Research ArticleTuberculosis

Targeting protein biotinylation enhances tuberculosis chemotherapy

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Science Translational Medicine  25 Apr 2018:
Vol. 10, Issue 438, eaal1803
DOI: 10.1126/scitranslmed.aal1803

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A new drug target for combatting TB

Mycobacterium tuberculosis (Mtb) is the causative agent of tuberculosis (TB). The paucity of validated drug targets limits efforts to develop new drugs to combat TB. New work by Tiwari et al. establishes bacterial biotin protein ligase (BPL), the enzyme Mtb requires to covalently attach the essential vitamin biotin to biotin-dependent enzymes, as an alternative frontline target in the development of drugs against TB. These investigators demonstrated that inactivation of BPL killed Mtb in vitro and eradicated this pathogen from infected mice. Inhibition of protein biotinylation increased the potency of the frontline TB drug rifampicin both in vitro and during infection of mice.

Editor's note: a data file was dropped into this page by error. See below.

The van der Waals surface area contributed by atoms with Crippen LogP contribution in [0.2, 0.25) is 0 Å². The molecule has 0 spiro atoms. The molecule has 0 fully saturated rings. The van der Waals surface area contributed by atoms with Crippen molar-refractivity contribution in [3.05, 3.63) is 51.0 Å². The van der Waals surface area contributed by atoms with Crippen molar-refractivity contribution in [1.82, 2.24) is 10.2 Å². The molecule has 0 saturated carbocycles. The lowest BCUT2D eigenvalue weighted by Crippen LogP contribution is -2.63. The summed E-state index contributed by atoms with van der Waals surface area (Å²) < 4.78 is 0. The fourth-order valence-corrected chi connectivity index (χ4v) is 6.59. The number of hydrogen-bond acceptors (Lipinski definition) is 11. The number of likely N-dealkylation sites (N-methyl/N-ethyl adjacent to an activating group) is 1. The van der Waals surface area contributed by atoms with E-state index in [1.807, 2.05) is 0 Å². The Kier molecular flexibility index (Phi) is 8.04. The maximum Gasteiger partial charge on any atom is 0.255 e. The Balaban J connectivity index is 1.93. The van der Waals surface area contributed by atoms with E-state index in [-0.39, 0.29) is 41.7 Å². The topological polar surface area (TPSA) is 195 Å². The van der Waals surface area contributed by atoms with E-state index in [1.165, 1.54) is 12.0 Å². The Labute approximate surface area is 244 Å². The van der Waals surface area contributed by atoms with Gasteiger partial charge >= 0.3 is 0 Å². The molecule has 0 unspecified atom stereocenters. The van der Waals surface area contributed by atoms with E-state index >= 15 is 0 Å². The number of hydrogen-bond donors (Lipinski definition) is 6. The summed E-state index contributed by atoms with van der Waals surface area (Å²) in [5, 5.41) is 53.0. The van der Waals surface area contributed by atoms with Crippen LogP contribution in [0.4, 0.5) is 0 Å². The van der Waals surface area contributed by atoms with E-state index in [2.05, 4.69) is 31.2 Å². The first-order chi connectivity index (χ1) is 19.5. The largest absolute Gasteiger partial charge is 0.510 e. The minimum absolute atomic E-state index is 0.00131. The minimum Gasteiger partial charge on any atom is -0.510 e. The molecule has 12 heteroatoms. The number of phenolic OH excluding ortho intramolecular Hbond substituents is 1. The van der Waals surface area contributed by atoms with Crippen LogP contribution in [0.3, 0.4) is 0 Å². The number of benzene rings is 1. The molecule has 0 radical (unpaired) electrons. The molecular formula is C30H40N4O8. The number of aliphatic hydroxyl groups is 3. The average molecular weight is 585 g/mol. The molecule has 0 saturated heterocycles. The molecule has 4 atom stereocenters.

Abstract

Successful drug treatment for tuberculosis (TB) depends on the unique contributions of its component drugs. Drug resistance poses a threat to the efficacy of individual drugs and the regimens to which they contribute. Biologically and chemically validated targets capable of replacing individual components of current TB chemotherapy are a major unmet need in TB drug development. We demonstrate that chemical inhibition of the bacterial biotin protein ligase (BPL) with the inhibitor Bio-AMS (5′-[N-(d-biotinoyl)sulfamoyl]amino-5′-deoxyadenosine) killed Mycobacterium tuberculosis (Mtb), the bacterial pathogen causing TB. We also show that genetic silencing of BPL eliminated the pathogen efficiently from mice during acute and chronic infection with Mtb. Partial chemical inactivation of BPL increased the potency of two first-line drugs, rifampicin and ethambutol, and genetic interference with protein biotinylation accelerated clearance of Mtb from mouse lungs and spleens by rifampicin. These studies validate BPL as a potential drug target that could serve as an alternate frontline target in the development of new drugs against Mtb.

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